J P via Flickr CC / https://flic.kr/p/97LrDx

The National Park Service reports that only 7% of annual park visitors are African American. On today’s show, we delve into environmental and cultural history to find out why the story of the American outdoors is so white. Then, in the last census 60 million Americans listed birdwatching as a past time. And who can blame them? Watching birds is like watching tiny adorable flying dinosaurs. But there's birdwatching and then there's birdwatching . We'll take a look inside the fascinating and pricey world of competitive birding.

National Audubon Society

The iconic call of the loon is one you’ll hear on ponds and lakes throughout the state. We’re checked in with John Cooley, Senior Biologist with the Loon Preservation Committee to learn a bit about the bird and the state of its welfare. The iconic call of the loon is one you’ll hear on ponds and lakes throughout the state. We’re checked in with John Cooley, Senior Biologist with the Loon Preservation Committee to learn a bit about the bird and the state of its welfare. First off we know there...

The Wolf in Our Backyards

Sep 6, 2016
pexels

The coyote is the stuff of legends, but author Dan Flores says those tales don't come close to capturing its incredible survival story. We talk with Flores, the author of the new book "Coyote America" and trace the history of the coyote. Flores calls it "a kind of Manifest Destiny in reverse" where, in the war between coyote and human, the coyote wins - hands down.

Robert Taylor via Flickr

You may be familiar with hoarders (not the TV show, but same idea). In nature, a hoarder will hide food in one place. Everything it gathers will be stored in a single tree or den. But for some animals one food cache isn't enough. We call them scatter hoarders. A "scatter hoarder" hides food in a bunch of different places within its territory. The gray squirrel is a classic example, gathering acorns and burying them in trees or in the ground. Not all squirrels are hoarders. Red squirrels are ...

NHPR

We’re at an osprey nest in Tilton with Iain McLeod, director of Squam Lakes Natural Science Center . Our goal is recruiting another individual for Project OspreyTrack . He explains that Project OspreyTrack began in 2011, “to try to understand a little bit more about osprey migration and foraging.”

Bryan Hanson / Morguefile

The National Fish and Wildlife Foundation announced a million dollars in grants Tuesday to restore New Hampshire’s forest and fish habitat. Eight organizations received funding to restore wildlife habitat in New Hampshire, Vermont, Connecticut, and Maine. Collectively, the groups will open nearly 200 miles of streams for fish passage and improve habitat for the New England Cottontail, American woodcock, and golden-winged warblers. Eversource, New Hampshire’s largest electric utility, is...

Courtesy of Colleen P of Newington via Flickr/Creative Commons.

In this part of the country the Corvid family includes blue jays, gray jays, crows, and ravens. And ravens – Corvus corax – are the smartest of this intelligent family, actually their brain to body ratio is on par with whales and the great apes. Ravens are pretty common in New Hampshire, probably more common than you think since at first glance they look a lot like crows. But there are some key differences between these two big black birds. First, ravens are bigger, their wingspan is almost...

Pellergy / Flickr CC

For the last few years New Hampshire has used money from the Renewable Energy Fund to help with the costs of wood pellet furnaces and boilers. The incentives are aimed at promoting sustainable energy use and getting rid of dirty old wood stoves. which can pose health risks.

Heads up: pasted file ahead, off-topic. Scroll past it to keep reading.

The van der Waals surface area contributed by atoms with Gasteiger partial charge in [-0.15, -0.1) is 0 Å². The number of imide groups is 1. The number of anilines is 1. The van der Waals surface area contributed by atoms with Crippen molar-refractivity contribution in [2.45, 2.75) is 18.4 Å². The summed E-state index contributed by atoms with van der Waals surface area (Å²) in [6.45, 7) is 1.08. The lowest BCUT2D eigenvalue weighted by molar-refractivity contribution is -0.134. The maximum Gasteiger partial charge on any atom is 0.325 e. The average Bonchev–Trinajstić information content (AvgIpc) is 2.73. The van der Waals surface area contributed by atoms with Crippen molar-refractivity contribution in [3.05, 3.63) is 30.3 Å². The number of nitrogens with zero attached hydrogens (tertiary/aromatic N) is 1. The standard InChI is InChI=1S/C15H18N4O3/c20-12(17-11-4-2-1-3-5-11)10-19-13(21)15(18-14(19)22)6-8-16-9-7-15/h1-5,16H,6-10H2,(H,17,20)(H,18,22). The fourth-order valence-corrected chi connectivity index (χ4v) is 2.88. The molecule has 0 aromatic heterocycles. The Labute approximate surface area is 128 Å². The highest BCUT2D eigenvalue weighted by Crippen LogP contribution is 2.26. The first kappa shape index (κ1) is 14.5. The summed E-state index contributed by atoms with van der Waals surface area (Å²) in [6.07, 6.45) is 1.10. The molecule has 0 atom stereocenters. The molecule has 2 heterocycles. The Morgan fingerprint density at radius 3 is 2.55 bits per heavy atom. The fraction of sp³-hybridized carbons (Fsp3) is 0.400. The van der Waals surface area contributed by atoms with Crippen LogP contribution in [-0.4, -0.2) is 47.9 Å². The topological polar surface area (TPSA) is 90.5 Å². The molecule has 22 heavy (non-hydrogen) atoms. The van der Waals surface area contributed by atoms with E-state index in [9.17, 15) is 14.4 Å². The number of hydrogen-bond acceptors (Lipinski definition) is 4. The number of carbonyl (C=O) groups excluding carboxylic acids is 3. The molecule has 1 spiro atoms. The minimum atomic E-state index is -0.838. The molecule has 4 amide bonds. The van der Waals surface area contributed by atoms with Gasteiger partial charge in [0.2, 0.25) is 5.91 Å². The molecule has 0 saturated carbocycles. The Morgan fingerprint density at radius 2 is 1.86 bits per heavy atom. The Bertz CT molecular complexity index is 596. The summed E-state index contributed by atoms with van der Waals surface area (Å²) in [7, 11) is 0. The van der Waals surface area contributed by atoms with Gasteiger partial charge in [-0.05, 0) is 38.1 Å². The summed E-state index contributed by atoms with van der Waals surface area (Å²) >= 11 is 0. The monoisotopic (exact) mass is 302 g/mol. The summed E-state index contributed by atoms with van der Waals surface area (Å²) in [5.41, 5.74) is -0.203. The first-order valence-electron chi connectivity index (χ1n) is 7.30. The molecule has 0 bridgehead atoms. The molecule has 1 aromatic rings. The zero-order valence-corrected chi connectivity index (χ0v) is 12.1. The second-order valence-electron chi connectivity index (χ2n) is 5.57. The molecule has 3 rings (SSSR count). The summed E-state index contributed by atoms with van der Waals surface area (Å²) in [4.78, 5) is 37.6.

Robert Taylor via Flickr

It all started with a black squirrel. These rare creatures aren't a separate species - they're your garden variety gray squirrel, but a genetic mutation has given them a black fur coat. That got Dave wondering if a black squirrel has any advantages its fairer forebears don't (other than being incredibly popular among nature photographers). Wondering turned to arguing.

Courtesy DES

To everything there is a season and this is the season when we go swimming and we spend a lot of time talking about Cyanobacteria. So what is it, exactly? Sonya Carlson is head of the Beach Inspection Program with the state Department of Environmental Services and gave us a primer on the micro-organism. Cyanobacteria has been on earth for a long time, to the tune of 3.5 billion years! “In fact, we scientists think it's what created oxygen in our atmosphere, so it's a very important part of...

Qualsiasi/flickr

Today’s topic is thunderstorms. Summer in NH brings those triple H days – hazy, hot, and humid! On days like those there’s nothing more welcome than the arrival of a late-afternoon thunderstorm, leaving in its wake cool, refreshing air, scrubbed clean of haze and pollution.

lrargerich via Flickr/Creative Commons

Parts of southern New Hampshire are now in a severe drought, according to the U.S. Drought Monitor . The affected area includes much of Rockingham and Hillsborough counties, as well as southern portions of Cheshire and Strafford counties.

Courtesy Ias-initially via Flickr/Creative Commons

At Something Wild we like to talk about some of the interesting wildlife or natural occurrences you can find in New Hampshire. We hope you learn a little something wild along the way; sometimes that’s birds and bees, sometimes that’s flowers and trees, but today we want to talk about that thing called love. Biophilia is an idea popularized by American ecologist and philosopher E.O. Wilson. He suggested that humans have an instinctive bond to other living creatures – that we’re innately...

Chris Shadler

Chris Schadler is a wild canid biologist, and for about 25 years, her specialty has been the coyote. The first confirmed case of coyotes in New Hampshire was an individual found in a trap in Holderness in the mid 1940s. But they have likely been here longer, because as Schadler points out, they didn’t parachute into Holderness, they will have migrated south from Canada.

Happy Father's Day

Jun 17, 2016